Sailing into the 21st Century: Operating Forward, Strengthening Partnerships
Greenert, Jonathan W., Joint Force Quarterly
The United States is at a strategic inflection point, as described in the new defense strategic guidance Sustaining U.S. Global Leadership: Priorities for 21st Century Defense.1 American forces left Iraq last year and are drawing down in Afghanistan. Political transformation is shaking the Arab world. Security threats continue to emerge from those seeking to deny access to the commons and from provocative nations such as Iran and North Korea. At home, we must address the Federal budget deficits and grow the Nation's economy.
This inflection point presents U.S. leaders with both challenges and opportunities. It presents challenges because each of these changes impacts the Nation's ability to pursue its longstanding objectives of economic growth, strengthened alliances and partnerships, defense against direct attack, and promotion of freedom abroad. It presents opportunities because this dynamic period is one in which America may be able to "lock-in" new strategic approaches that improve its ability to pursue objectives over the long term.
Upon taking office as Chief of Naval Operations, I identified what I believe are the key tenets that our forces should apply in developing these new approaches. They are warfighting first, operate forward, and be ready. Warfighting first is our fundamental responsibility. The most likely and consequential threats to our security and prosperity today come from regional aggressors who will only be deterred by current, present warfighting capability. Be ready acknowledges that our ability to shape the security environment depends on whether we can respond quickly and proficiently to counter aggression or attacks before they escalate. Operate forward is the focus of this article and describes how our ready warfighting capability must be employed to pursue our nation's security objectives.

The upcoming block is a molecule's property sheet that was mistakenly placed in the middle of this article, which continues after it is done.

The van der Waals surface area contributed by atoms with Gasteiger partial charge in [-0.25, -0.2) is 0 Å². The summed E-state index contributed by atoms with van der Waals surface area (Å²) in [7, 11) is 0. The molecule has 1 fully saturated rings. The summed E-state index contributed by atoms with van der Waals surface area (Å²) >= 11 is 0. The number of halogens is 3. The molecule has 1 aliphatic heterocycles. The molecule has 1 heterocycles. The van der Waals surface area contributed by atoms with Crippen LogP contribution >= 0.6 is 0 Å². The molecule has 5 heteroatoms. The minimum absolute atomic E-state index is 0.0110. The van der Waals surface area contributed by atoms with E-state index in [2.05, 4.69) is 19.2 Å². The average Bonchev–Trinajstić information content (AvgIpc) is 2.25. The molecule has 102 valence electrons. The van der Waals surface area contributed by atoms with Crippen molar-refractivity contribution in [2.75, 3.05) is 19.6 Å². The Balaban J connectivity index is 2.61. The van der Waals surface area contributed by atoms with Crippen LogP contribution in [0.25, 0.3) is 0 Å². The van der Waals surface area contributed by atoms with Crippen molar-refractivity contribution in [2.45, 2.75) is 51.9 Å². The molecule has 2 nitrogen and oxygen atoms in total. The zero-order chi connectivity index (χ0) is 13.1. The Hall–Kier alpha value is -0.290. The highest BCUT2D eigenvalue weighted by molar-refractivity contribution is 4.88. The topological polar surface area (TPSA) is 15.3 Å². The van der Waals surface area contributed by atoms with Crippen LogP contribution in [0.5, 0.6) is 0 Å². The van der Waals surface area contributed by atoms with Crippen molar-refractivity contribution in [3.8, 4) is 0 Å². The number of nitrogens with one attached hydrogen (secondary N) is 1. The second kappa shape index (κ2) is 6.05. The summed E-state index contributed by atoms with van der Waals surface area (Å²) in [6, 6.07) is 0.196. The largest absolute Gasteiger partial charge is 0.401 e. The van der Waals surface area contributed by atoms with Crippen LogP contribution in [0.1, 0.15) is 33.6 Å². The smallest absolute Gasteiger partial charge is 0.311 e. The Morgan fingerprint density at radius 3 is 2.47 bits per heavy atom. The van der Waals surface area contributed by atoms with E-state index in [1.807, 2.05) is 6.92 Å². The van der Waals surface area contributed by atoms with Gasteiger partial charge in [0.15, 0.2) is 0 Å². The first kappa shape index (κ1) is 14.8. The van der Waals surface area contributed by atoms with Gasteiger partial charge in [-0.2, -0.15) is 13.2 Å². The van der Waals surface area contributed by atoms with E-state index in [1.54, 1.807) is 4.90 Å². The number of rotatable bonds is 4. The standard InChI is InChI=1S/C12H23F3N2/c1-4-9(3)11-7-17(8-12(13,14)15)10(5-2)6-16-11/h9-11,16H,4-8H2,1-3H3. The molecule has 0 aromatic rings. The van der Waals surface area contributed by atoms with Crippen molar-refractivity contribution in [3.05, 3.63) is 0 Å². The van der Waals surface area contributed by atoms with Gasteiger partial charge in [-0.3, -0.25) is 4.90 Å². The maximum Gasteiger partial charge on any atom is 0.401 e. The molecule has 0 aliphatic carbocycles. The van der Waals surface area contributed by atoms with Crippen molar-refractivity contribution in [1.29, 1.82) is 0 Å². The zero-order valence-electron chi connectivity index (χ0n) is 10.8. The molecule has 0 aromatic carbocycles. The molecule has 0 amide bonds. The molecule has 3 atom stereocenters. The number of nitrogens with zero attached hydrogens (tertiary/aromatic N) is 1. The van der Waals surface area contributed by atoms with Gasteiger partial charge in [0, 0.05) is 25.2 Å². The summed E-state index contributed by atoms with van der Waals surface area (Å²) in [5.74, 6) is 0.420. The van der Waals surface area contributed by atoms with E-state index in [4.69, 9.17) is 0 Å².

Operating Forward Today
Operating forward allows naval forces to provide offshore options to deter aggression, influence events abroad, and win conflicts in an era of uncertainty. Our history and current operations both show that operating forward is essential to our national security objectives. As a nation separated from significant threats by two oceans, those objectives are more outwardly focused than they are for other nations, and U.S. military power is most often used to protect and aid allies and partners, as opposed to defending America from direct attack. For example, forward Navy and Marine forces responded to the Great East Japan Earthquake to deliver hundreds of tons of relief supplies and logistics that reconnected affected areas with the rest of Japan. Forward Sailors and Marines on ships in the Mediterranean made the first strikes to defend civilians during the Libyan civil war, and naval forces at sea continue to deliver dozens of sorties each day to support troops in Afghanistan as we reduce our footprint on the ground there.
Maintaining forces forward requires bases and host nation "places" overseas where our ships, aircraft, and Sailors can rest, refuel, repair, and resupply. Some of these places are on the territory of longstanding allies such as Japan, the Republic of Korea, Spain, Italy, Greece, and the United Kingdom. Others are facilities made available by partners including Singapore, Djibouti, and Bahrain or leased areas such as Guantanamo Bay. These places join our own bases on Guam and in Hawaii and in the continental United States as locations from which our forces operate and can be supported.
Where we establish bases and places is critically important. While our overseas Cold War infrastructure emerged from the need to contain the Soviet Union, our posture today must be driven by enduring objectives and the threats and opportunities of the current strategic environment. These place a premium on warfighting capabilities at the strategic maritime crossroads where our security interests and air, maritime, and cyber transportation systems intersect. …